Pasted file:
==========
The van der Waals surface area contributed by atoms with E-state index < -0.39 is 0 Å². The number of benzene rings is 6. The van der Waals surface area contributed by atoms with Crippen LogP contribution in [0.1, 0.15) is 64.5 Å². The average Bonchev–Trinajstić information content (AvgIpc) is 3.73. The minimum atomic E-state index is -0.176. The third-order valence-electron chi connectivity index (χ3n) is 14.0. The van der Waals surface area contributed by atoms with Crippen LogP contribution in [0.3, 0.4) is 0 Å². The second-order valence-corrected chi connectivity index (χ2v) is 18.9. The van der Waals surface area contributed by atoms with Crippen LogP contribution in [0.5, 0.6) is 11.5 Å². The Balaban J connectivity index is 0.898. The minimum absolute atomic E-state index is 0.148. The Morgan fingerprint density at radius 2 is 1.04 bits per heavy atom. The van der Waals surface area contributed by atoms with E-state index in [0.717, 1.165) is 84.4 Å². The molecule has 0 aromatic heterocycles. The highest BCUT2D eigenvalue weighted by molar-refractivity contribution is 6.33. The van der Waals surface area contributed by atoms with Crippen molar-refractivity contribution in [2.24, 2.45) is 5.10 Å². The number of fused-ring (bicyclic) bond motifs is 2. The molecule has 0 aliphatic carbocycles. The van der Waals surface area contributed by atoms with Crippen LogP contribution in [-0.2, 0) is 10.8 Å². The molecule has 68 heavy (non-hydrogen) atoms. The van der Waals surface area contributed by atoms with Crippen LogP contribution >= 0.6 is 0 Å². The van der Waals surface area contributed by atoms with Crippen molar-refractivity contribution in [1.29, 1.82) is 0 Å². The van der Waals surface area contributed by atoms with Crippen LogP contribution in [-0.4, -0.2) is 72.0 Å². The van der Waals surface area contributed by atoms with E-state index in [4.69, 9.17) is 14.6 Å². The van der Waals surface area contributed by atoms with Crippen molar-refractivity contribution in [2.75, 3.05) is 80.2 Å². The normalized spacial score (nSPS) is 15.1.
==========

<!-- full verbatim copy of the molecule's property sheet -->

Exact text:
The van der Waals surface area contributed by atoms with E-state index < -0.39 is 0 Å². The number of benzene rings is 6. The van der Waals surface area contributed by atoms with Crippen LogP contribution in [0.1, 0.15) is 64.5 Å². The average Bonchev–Trinajstić information content (AvgIpc) is 3.73. The minimum atomic E-state index is -0.176. The third-order valence-electron chi connectivity index (χ3n) is 14.0. The van der Waals surface area contributed by atoms with Crippen LogP contribution in [0.3, 0.4) is 0 Å². The second-order valence-corrected chi connectivity index (χ2v) is 18.9. The van der Waals surface area contributed by atoms with Crippen LogP contribution in [0.5, 0.6) is 11.5 Å². The Balaban J connectivity index is 0.898. The minimum absolute atomic E-state index is 0.148. The Morgan fingerprint density at radius 2 is 1.04 bits per heavy atom. The van der Waals surface area contributed by atoms with E-state index in [0.717, 1.165) is 84.4 Å². The molecule has 0 aromatic heterocycles. The highest BCUT2D eigenvalue weighted by molar-refractivity contribution is 6.33. The van der Waals surface area contributed by atoms with Crippen molar-refractivity contribution in [2.24, 2.45) is 5.10 Å². The number of fused-ring (bicyclic) bond motifs is 2. The molecule has 0 aliphatic carbocycles. The van der Waals surface area contributed by atoms with Crippen LogP contribution in [-0.2, 0) is 10.8 Å². The molecule has 68 heavy (non-hydrogen) atoms. The van der Waals surface area contributed by atoms with Crippen LogP contribution >= 0.6 is 0 Å². The van der Waals surface area contributed by atoms with Crippen molar-refractivity contribution in [1.29, 1.82) is 0 Å². The van der Waals surface area contributed by atoms with Crippen LogP contribution in [-0.4, -0.2) is 72.0 Å². The van der Waals surface area contributed by atoms with E-state index in [4.69, 9.17) is 14.6 Å². The van der Waals surface area contributed by atoms with Crippen molar-refractivity contribution in [2.75, 3.05) is 80.2 Å². The normalized spacial score (nSPS) is 15.1.